'Four more years'
119 million votes and 31 million tweets later, the 2012 US election day has come to a close. As the results of the election were announced by news organisations, the posts on Twitter surged, hitting a peak of 327,452 tweets per minute (TPM).
Before President Obama took the stage to address the nation, he shared a special update on Twitter. As thousands of supporters cheered in Chicago, more than 455,000 (and counting) retweeted his celebratory message:
The $100-billion Indian information technology (IT) services industry has welcomed the re-election of Barack Obama as the President of the US, and expressed hope that his victory would bring in the much-needed stability in the US from a policy standpoint.
Though the industry is aware of Obama's hard stand on outsourcing, many feel his re-election does not signal any negative implication for the industry. This was evident on the BSE IT index on Wednesday, which closed marginally up, by 0.66 per cent.
"One should not confuse election dynamics with the ground reality in the US. The US is the engine of global trade and a rapid recovery in the US will benefit the entire global economy and, consequently, our sector," said Som Mittal, president of the National Association of Software and Services Companies (Nasscom), the IT industry body.
According to Nasscom, Indian IT companies have created over 280,000 jobs in the US and made an investment of $5 billion and contributed over $15 billion in social security taxes over the past few years.
Mittal believes India and the US will have to cooperate to address the shortage of highly skilled professionals. "It's natural for us to do closer business with the US. Indian IT companies are now hiring local citizens. There is a realisation that we are now part of their solution."
N Chandrasekaran, chief executive officer (CEO) and managing director (MD) of Tata Consultancy Services Ltd (TCS), agrees: "Technology will play a strong role in driving the next phase of growth and Indian IT companies will have the opportunity to play a significant role to partner with US companies to achieve this. This will lead to further job creation in the US and other parts of the world."
Analysts working with US companies that outsource work to Indian IT services providers also feel the US will now be in a much stable situation, at least politically. "During the election year, you do hear a lot of rhetoric against outsourcing. But the truth is that one cannot do away with outsourcing. You might, however, see some tweaks in tax laws, either in terms of providing incentives for job creation in the US or marginal changes that will take away tax benefits from companies outsourcing," said Siddarth Pai, MD of advisory firm ISG.
Partha Iyengar, vice-president and a distinguished analyst at Gartner, also said the outsourcing rhetoric was more due to the election year. But with elections now over, it would be business as usual, he said.
Raman Roy, the founder and CEO of Quattro BPO, feels Obama's re-election is a sure positive for third-party service providers, though not so good for captive centres of US companies in India. "One thing that he has been constantly stating is that there would be no tax benefits for companies that have profit-making units outside the US. Unlike in India, where companies have to pay tax even if they make profits in other regions, US laws exempt companies from paying taxes on profits that do not reach the US."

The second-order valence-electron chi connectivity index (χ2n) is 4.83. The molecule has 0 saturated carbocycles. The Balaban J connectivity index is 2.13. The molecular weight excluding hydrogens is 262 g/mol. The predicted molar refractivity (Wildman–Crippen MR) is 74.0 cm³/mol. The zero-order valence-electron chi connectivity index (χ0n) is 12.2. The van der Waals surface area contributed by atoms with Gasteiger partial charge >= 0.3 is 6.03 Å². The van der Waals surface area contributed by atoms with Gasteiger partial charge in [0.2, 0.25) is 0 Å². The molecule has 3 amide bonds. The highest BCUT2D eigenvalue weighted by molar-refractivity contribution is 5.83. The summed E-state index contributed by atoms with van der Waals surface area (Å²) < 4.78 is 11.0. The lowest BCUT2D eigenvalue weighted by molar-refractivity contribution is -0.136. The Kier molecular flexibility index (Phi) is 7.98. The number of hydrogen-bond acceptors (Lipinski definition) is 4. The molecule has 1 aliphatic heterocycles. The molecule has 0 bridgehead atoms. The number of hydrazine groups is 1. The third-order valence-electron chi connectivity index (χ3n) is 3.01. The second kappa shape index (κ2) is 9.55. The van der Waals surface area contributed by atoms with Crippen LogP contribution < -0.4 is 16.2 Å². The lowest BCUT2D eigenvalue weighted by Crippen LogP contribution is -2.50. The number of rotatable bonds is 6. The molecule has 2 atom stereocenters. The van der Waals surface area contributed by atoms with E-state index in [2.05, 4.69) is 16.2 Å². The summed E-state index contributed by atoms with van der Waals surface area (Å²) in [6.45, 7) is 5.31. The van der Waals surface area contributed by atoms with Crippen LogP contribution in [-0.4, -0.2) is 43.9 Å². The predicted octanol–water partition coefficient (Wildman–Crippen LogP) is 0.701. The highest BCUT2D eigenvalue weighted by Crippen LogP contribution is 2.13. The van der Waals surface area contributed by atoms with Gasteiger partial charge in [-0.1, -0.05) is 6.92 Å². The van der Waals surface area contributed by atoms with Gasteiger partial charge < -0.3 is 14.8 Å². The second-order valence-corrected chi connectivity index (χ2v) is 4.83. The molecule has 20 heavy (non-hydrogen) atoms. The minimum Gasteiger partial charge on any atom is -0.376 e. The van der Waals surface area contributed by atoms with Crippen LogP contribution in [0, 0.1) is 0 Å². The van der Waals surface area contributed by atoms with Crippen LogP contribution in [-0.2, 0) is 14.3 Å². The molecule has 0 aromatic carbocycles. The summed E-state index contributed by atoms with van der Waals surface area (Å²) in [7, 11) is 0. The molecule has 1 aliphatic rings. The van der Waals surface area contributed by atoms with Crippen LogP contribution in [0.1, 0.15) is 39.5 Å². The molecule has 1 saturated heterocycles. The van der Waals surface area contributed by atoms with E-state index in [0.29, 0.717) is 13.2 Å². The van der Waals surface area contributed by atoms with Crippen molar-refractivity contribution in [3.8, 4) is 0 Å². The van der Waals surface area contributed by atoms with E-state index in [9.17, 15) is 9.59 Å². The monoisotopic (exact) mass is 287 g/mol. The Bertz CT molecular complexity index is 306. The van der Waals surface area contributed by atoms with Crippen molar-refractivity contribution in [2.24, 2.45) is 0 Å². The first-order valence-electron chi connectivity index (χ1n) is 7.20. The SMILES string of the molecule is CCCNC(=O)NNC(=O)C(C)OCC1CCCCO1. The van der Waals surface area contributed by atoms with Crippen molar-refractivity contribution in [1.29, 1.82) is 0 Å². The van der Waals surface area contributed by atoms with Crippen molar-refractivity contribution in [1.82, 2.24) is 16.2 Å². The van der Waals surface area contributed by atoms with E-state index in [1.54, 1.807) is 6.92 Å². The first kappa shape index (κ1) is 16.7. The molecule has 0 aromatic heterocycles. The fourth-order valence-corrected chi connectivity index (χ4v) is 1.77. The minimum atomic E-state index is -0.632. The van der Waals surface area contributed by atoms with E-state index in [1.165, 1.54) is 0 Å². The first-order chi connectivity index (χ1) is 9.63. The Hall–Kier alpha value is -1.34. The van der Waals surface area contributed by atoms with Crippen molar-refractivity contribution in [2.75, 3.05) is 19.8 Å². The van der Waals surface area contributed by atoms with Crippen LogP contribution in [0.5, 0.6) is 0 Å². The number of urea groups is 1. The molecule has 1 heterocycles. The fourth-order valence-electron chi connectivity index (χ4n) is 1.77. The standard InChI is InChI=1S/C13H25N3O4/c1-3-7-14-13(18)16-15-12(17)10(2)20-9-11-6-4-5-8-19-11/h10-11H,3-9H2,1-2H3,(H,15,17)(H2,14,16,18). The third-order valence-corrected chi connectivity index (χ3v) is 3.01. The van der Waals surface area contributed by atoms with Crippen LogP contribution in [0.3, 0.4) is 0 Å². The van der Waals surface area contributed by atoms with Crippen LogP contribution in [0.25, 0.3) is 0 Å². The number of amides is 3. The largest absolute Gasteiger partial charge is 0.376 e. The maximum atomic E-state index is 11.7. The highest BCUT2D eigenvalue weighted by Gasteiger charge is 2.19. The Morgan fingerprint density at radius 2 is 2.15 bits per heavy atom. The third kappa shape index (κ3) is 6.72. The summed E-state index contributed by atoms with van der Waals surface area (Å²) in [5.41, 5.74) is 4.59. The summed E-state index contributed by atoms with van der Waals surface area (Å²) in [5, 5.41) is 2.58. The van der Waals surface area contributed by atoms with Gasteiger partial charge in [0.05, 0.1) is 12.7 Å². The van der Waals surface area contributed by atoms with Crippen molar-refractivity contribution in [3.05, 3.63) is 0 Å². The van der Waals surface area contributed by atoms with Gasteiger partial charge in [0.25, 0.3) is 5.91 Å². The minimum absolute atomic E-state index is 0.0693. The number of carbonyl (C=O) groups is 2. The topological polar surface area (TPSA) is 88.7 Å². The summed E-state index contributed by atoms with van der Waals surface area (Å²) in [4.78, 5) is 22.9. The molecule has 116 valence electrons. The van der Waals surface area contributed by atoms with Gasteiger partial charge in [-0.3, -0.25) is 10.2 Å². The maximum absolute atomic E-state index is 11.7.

A quick look at some of the US companies that have units in India will showcase why it is difficult to move back work to the US. Firms like International Business Machines (IBM) and Accenture have huge employee bases in India. According to reports, IBM's India headcount is around 100,000. Almost two-third of Accenture's global headcount of 251,000 is in India. Captives of banks from across the globe have been increasing their size in India. When Citibank sold its captive to TCS in 2008, it had an employee base of more than 12,000.
Ganesh Natarajan, vice-chairman and CEO of Zensar Technologies, however, feels one of the biggest positives of having Obama as the President is that it will maintain continuity. "I do not think Obama coming to power has any negative implication for India. He will try and complete the task of bringing back the US economy to growth."
E Balaji, MD and CEO of human resources firm Randstad India, says: "The focus of Obama will be on getting the unemployment figures down and this will be his top priority. Though offshoring has been talked about widely in terms of job creation, the US will focus on those locations for employment based on the business case of the country. This would include high productivity and good quality. If India presents a good business case, jobs would be outsourced to India."
A lone voice that continued to hold on a cautious outlook on Obama's tenure was iGate's Phaneesh Murthy, who believes his re-election is not the best news for the IT outsourcing industry. "We need to understand how much of the election rhetoric continues into 2013 and that will determine the full implications to us. The concern over the deficit and jobs will continue and in my mind, will force the sluggishness to remain in the economy."